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Old 07-16-2012, 09:33 AM
 
Location: Texas
43,478 posts, read 52,509,570 times
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Quote:
Originally Posted by Electric Blue View Post
I disagree. In places like Northern Virginia their is a large Indian-American population. Jim Webb won that senate race by a few thousand votes. Much of the reason was George Allen's ill advised Maccaca comment.
Which part are you disagreeing with?

In general, Indians aren't going to swing any election.
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Old 07-16-2012, 09:48 AM
 
Location: NC
1,946 posts, read 1,539,364 times
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Quote:
Originally Posted by stan4 View Post
The Indians who vote dem instead of republican do so because they hate republican foreign policy and yes...the racist anti-anyone-who-is-not-christian bent. I agree.

But given that Indians are business owners, professionals, and the richest minority in the country, they are voting against their own interests.

I am Indian and republican/libertarian, as are my parents. We will continue to vote republican as long as dem policy continues to be redistribution of wealth to the lazy and illegals.

There are not enough Indians in this country to swing any election.
I totally forgot about the Republican foreign policy of Endless War. India being a country which is constantly provoked by a hostile neighbor like Pakistan, and yet which maintains its cool, I would say the American policy of constant war with everyone they don't like, won't go down well with the Indian community. To add insult to injury, US taxpayer funded money flows to the Pakistani military via the foreign aid program, which in turn flows to the Pakistani-funded militant groups operating in Kashmir (Lashkar-e-Taiba, Jaish-e-Mohammed etc.). Add to it, the memories of being occupied by the British till 1947 makes them empathize with the Middle Eastern countries which the US occupy against the people's will. The Middle East also plays a big factor in the South Indian economy because of foreign remittance.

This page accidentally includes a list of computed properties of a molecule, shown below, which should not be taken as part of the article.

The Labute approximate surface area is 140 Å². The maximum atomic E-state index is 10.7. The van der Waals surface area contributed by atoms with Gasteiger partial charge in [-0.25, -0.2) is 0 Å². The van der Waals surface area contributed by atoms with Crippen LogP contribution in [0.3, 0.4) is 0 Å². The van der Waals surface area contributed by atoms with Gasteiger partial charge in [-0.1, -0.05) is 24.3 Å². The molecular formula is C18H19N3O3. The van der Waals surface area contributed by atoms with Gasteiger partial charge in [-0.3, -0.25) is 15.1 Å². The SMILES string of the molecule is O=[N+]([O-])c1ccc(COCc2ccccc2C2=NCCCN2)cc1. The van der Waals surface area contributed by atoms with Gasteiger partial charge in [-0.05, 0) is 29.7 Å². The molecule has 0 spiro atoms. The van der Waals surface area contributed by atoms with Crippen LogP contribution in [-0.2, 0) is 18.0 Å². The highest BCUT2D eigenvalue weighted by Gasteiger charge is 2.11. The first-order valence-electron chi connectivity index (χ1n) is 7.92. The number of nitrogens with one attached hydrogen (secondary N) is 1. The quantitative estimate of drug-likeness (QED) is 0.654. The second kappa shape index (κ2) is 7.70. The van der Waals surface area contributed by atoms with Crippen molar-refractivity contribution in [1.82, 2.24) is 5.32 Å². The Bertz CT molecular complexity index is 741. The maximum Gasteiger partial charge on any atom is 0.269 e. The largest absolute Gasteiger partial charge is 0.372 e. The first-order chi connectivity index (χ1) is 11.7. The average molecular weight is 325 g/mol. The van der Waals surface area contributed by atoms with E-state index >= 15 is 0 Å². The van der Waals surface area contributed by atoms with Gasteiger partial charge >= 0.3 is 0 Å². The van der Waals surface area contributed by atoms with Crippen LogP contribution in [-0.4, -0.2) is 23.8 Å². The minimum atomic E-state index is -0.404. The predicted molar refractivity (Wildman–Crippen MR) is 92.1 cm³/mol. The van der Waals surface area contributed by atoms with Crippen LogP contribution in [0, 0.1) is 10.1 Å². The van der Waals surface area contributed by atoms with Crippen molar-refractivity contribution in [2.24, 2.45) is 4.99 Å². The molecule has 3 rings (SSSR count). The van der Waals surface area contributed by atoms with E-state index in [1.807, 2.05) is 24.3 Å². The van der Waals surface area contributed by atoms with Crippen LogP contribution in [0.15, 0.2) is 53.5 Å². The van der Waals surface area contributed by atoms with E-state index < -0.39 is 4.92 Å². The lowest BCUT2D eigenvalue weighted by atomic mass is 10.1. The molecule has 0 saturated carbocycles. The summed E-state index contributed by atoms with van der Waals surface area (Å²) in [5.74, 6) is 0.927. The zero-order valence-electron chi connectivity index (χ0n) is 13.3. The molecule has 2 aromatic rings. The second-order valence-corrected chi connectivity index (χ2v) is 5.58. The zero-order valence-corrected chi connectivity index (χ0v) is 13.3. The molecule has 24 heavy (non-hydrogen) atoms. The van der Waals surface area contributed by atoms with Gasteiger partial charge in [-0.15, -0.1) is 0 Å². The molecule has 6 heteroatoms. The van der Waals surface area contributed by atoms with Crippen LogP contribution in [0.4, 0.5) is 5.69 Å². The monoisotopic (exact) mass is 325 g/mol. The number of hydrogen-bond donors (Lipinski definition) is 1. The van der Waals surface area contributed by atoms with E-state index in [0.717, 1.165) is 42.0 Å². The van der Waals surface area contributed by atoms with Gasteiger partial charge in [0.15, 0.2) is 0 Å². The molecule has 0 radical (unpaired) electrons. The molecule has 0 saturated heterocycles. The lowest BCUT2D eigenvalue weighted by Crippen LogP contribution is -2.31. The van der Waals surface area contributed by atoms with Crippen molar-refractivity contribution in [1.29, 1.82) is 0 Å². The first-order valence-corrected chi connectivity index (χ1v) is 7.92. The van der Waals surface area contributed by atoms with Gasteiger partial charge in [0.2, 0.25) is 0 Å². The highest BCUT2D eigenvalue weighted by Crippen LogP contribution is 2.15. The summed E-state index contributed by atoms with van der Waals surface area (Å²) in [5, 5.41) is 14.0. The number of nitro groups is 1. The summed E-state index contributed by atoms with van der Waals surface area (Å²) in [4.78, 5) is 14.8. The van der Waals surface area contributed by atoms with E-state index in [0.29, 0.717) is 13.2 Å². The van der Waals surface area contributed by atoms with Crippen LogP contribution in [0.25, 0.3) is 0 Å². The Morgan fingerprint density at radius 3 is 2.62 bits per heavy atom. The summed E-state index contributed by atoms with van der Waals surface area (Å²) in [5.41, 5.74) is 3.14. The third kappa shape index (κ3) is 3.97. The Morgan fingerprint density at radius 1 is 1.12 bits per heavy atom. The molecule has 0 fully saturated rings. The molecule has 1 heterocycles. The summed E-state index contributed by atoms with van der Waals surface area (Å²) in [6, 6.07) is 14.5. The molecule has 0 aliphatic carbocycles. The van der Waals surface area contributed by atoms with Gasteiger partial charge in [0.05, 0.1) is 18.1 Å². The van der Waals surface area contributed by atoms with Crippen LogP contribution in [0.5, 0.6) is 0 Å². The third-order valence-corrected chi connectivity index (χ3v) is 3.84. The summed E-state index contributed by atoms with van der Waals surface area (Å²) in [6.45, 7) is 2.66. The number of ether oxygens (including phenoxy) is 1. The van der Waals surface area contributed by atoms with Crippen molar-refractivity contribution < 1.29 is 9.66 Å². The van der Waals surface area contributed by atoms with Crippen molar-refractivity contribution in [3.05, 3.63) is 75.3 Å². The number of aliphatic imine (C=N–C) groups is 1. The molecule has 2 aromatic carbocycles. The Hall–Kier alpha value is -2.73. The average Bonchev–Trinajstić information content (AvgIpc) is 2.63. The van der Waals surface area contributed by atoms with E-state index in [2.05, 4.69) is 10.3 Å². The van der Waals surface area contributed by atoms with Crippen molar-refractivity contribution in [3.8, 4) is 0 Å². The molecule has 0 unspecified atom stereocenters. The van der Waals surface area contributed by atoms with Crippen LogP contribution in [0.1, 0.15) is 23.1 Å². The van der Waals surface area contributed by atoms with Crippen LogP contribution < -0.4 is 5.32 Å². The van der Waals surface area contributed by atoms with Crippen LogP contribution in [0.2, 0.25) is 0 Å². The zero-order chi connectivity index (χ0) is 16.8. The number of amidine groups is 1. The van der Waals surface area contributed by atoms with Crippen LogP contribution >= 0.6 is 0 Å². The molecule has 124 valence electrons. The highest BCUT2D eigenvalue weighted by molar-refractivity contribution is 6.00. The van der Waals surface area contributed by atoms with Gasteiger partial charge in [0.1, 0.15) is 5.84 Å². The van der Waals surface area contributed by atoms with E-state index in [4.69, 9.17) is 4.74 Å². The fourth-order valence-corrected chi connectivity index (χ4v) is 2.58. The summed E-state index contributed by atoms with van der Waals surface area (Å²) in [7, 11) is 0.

I agree about the Indians voting against their own interests. Indians are (or were) enamored with Bill Clinton and Obama, and hated Bush II, but yet it was Bush who inked the landmark Indo-US nuclear deal with Manmohan Singh.

All that said, there is little difference between the Democratic and Republican foreign policies these days, so it's all moot.
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Old 07-16-2012, 10:14 AM
 
1,059 posts, read 1,078,955 times
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Indian-Americans vote Democrat at a higher rate than any other Asian-American sub-group.

That might change in 20 years.

I disagree about IA's voting against their own interests. That's like saying poor whites that clearly benefit indirectly or directly from Government spending vote against their self interest when they come out in droves for R's. There is more to 'self interest' than your bank balance.

Many IA's (which I am one of) in the north east believe in the D platform even if it means higher taxes.

The R's don't make themselves feel welcome either with the over the top religiosity (I wonder if Jindal or Haley would've be in their positions if they were not xtian converts).

Even within the medical community where there are many wealthy IA's, the ones I know that vote R are specialists that bank tons of cash running procedure-heavy practices whereas many who are Internal Med, Family practice, or university physician groups vote D.

As for foreign policy concerns, the younger generation views that topic just like how a normal american would.

It's like asking why do jewish-americans vote heavy D when the R's suck israel's d**K at every chance they get. Indian Americans who were born here and are younger don't really think about indian foreign policy implications as their primary concern just like jewish-americans do have israeli interests at the forefront of their voting priorities.
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Old 07-16-2012, 12:18 PM
 
Location: NC
1,946 posts, read 1,539,364 times
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Quote:
Originally Posted by mufc1878 View Post
It's like asking why do jewish-americans vote heavy D when the R's suck israel's d**K at every chance they get. Indian Americans who were born here and are younger don't really think about indian foreign policy implications as their primary concern just like jewish-americans do have israeli interests at the forefront of their voting priorities.